Sky readying pay-as-you-go content streaming

31 January 2012

Bitterwallet - Sky logo Another day sees another development from Sky, who are getting the hang of this online lark and are keen to share their wares with more of us punters in different ways. Following the lead of LoveFilm and Netflix, the Murdoch-flavoured broadcaster is set to launch its own online pay-as-you-go service, with its movie and TV content being made available to non-subscribers of its satellite packages.

It’ll all kick off later in the year with Sky Movies available first, followed by sport and entertainment content following hot on its heels. Sky have said that various options will be available once the service kicks off, with the chance to rent single films being on the agenda. Additionally, Sky Go is set to finally arrive on Android-powered smartphones from next month.

Sky are also looking to beef up their broadband service, with a faster connection option and the inclusion of free access to 10,000 Wi-Fi hotspots courtesy of The Cloud, which Sky snaffled up last year. They’ll also be offering fibre broadband to around 30% of the nation from April, with speeds of up to 40 meg for an extra £20 per month.

Are you a LoveFilm subscriber or Netflix early-adopter? How likely would you be to hop over to Sky’s service once it launches? Tell us you pig-dogs.



  • Dick
    I'm on of those people who refuse to pay for the BBC, so don't have a TV licence. If they made some of their live sport available online for a fee (ie. online streaming rather than live TV broadcast), I might be willing to pay for it. Although for me to pay, it would have to be better quality than the slightly dodgy websites you can currently get live streams through.
  • Superman
    I just want to be able to watch the F1 without having to pay a bucketload of money to sky for all there other crap. They should sell an online pass for it at like £5 a month or something like that.
  • PlatinumPlatypus
    Dick, I suspect you already know this but if you watch live broadcasts online you are breaking the law by not paying for a TV License.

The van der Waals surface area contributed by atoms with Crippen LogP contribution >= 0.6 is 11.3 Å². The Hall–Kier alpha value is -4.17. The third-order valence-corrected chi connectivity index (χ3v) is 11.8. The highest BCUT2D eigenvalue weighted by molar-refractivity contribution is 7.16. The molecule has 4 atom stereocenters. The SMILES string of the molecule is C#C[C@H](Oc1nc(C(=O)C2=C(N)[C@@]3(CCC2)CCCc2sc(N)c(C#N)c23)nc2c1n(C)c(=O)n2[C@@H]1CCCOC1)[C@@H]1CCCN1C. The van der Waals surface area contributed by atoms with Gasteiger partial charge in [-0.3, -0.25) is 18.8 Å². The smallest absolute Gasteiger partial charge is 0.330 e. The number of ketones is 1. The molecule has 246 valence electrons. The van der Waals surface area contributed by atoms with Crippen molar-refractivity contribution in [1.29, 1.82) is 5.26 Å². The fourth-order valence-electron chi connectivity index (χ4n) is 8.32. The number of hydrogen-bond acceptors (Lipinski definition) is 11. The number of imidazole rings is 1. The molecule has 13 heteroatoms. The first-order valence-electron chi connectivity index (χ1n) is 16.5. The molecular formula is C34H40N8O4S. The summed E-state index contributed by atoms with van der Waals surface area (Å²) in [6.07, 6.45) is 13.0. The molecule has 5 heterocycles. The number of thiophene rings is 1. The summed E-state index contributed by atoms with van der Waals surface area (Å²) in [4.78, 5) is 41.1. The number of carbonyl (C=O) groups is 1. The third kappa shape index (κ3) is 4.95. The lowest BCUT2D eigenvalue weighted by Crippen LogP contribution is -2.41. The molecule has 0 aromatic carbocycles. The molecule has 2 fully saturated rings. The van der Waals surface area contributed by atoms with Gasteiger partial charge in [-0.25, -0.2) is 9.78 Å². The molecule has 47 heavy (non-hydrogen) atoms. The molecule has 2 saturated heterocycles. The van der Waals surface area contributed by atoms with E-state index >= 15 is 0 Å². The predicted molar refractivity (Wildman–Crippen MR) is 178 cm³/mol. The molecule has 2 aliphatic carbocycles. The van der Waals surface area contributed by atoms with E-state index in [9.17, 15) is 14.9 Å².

• Shaniaa
    haaa! TV licenses are 4 idiots, just hide yet tv in yet cupboard, naebody wil ken!
  • scottish s.
    @Shaniaa Your way of speaking offends my eyes!
  • redmist
    What, and give money to Murdoch? Very happy with Freeview, LoveFILM, the cinema and my DVD collection here - might consider Netflix once (if?) it becomes available on my Sony TV.
  • callum
    Though technically of course, LoveFILM, Netflix, the cinema and the source of your DVDs (unless you are boycotting Fox?) all give money to Murdoch.
  • Frank P.
    Yes, he's worth a fortune now and come along way since his A-Team days. Jammy twat.
  • redmist
    @callum: True, true, but then I don't fancy not watching films or TV altogether, and even if I did I imagine a small proportion of my cash would end up with one of his companies. It's enough for me to not be a name on his customer list somewhere! @Frank: that was the best comment on this thread by far!
  • Shaniaa
    @scottish people suck go hae some tea n Scones ye wee smelly weegie.
  • Mike H.
    Recession really kicking in then?
  • Dick
    @PlatinumPlatypus Yes I know. That is why I said it would have to be online streaming separate from (live) TV broadcasting. They could modify the program somehow (maybe no commentary in the case of sports), so the online streaming is different to the broadcast TV. That way, no TV license would be needed to stay legal.
  • moss
    why on earth would a broadcasting company pay for and spend time modifying a broadcast, provide it as an option to stream, and manage providing at a different time to live, just so you can watch it for free?

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